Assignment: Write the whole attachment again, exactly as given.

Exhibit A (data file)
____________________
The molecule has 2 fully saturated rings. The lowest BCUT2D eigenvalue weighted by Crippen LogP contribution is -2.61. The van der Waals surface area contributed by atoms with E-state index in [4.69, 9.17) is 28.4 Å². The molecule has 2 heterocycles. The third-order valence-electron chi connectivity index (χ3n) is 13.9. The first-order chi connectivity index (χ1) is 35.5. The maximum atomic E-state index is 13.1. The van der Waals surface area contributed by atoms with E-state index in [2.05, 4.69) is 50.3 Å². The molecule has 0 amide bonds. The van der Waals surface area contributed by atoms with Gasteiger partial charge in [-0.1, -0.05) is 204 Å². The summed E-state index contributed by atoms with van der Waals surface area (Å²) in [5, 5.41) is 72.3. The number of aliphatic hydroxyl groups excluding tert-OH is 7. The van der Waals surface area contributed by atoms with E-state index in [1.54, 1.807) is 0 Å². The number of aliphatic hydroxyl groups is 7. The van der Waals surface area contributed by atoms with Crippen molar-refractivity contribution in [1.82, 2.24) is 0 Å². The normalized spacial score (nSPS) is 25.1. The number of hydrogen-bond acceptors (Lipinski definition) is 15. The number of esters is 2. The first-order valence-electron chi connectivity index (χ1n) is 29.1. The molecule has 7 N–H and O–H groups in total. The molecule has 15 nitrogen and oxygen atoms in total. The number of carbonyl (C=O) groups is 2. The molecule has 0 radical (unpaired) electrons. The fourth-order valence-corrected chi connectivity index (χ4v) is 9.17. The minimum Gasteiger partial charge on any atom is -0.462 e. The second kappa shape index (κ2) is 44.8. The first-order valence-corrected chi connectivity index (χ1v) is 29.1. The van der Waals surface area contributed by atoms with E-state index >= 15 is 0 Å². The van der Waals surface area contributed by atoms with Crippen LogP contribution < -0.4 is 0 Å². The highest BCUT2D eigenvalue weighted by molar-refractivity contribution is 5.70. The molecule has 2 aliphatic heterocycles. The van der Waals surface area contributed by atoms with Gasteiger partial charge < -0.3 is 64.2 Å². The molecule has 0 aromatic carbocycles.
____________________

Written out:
The molecule has 2 fully saturated rings. The lowest BCUT2D eigenvalue weighted by Crippen LogP contribution is -2.61. The van der Waals surface area contributed by atoms with E-state index in [4.69, 9.17) is 28.4 Å². The molecule has 2 heterocycles. The third-order valence-electron chi connectivity index (χ3n) is 13.9. The first-order chi connectivity index (χ1) is 35.5. The maximum atomic E-state index is 13.1. The van der Waals surface area contributed by atoms with E-state index in [2.05, 4.69) is 50.3 Å². The molecule has 0 amide bonds. The van der Waals surface area contributed by atoms with Gasteiger partial charge in [-0.1, -0.05) is 204 Å². The summed E-state index contributed by atoms with van der Waals surface area (Å²) in [5, 5.41) is 72.3. The number of aliphatic hydroxyl groups excluding tert-OH is 7. The van der Waals surface area contributed by atoms with E-state index in [1.54, 1.807) is 0 Å². The number of aliphatic hydroxyl groups is 7. The van der Waals surface area contributed by atoms with Crippen molar-refractivity contribution in [1.82, 2.24) is 0 Å². The normalized spacial score (nSPS) is 25.1. The number of hydrogen-bond acceptors (Lipinski definition) is 15. The number of esters is 2. The first-order valence-electron chi connectivity index (χ1n) is 29.1. The molecule has 7 N–H and O–H groups in total. The molecule has 15 nitrogen and oxygen atoms in total. The number of carbonyl (C=O) groups is 2. The molecule has 0 radical (unpaired) electrons. The fourth-order valence-corrected chi connectivity index (χ4v) is 9.17. The minimum Gasteiger partial charge on any atom is -0.462 e. The second kappa shape index (κ2) is 44.8. The first-order valence-corrected chi connectivity index (χ1v) is 29.1. The van der Waals surface area contributed by atoms with E-state index >= 15 is 0 Å². The van der Waals surface area contributed by atoms with Crippen LogP contribution < -0.4 is 0 Å². The highest BCUT2D eigenvalue weighted by molar-refractivity contribution is 5.70. The molecule has 2 aliphatic heterocycles. The van der Waals surface area contributed by atoms with Gasteiger partial charge < -0.3 is 64.2 Å². The molecule has 0 aromatic carbocycles.